Acute organ dysfunction of the cardiovascular system is often visible in sepsis and leads to hemodynamic changes33. Hypotension is one of the defining characteristics of septic shock, but humans with clinical sepsis could develop both hyperdynamic and hypodynamic shock. Most animal models of sepsis only produce the hypodynamic response with reduced cardiac output and hypotension, which is inconsistent with human sepsis34. Our model has the advantage of producing increased cardiac output and heart rate and reduced systemic vascular resistance during the first 12 h. Then systemic hypotension gradually emerged. This might make the CCA model well suited for testing resuscitative therapies. Larger animals also make for easier study of hemodynamics, especially changes in blood flow and echocardiography.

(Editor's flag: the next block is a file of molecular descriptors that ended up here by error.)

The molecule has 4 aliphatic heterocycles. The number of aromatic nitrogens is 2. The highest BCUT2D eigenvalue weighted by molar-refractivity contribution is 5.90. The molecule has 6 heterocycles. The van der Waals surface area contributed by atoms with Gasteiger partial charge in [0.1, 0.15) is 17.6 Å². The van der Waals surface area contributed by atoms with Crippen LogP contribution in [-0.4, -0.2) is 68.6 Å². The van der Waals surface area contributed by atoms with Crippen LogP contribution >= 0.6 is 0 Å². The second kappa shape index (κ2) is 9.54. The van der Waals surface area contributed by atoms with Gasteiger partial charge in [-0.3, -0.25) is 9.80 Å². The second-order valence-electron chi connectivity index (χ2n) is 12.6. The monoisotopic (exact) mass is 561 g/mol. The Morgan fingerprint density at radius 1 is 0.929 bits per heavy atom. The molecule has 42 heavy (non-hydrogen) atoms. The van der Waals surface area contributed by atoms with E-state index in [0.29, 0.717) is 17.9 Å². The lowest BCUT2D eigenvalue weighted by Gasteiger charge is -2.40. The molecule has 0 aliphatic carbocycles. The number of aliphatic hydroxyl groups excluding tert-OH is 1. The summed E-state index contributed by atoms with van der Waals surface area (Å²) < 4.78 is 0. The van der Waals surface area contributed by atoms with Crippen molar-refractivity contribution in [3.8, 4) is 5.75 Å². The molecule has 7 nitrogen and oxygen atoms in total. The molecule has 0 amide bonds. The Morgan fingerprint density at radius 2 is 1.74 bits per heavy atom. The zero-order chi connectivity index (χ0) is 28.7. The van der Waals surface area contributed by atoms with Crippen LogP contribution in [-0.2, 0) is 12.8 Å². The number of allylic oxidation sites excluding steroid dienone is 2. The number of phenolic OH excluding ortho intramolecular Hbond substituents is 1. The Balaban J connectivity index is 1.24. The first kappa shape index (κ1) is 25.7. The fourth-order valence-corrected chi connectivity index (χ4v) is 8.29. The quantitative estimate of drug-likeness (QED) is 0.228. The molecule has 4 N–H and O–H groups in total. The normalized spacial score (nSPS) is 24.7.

Severe sepsis and septic shock can cause life-threatening organ dysfunction through a dysregulated host response to infection35. The liver is a target for sepsis-related injury. The liver is essential to the regulation of immune defense and plays a central role during sepsis36. The CCA model was found to mimic the characteristic pathological findings of acute liver injury with hepatogenous infection. Acute organ dysfunction most commonly affects the respiratory system and is classically manifested as acute respiratory distress syndrome (ARDS), and the kidneys are also often affected33,37. The characteristic pathological findings in the acute phase of clinical ARDS were interstitial and alveolar edema with accumulation of inflammatory cells38. For acute kidney injury, early studies examined renal biopsies from patients with septic shock, showing differing degrees of acute tubular lesions along with infiltration of leucocytes39. In the present study, the CCA model was found to simulate similar pathological manifestations.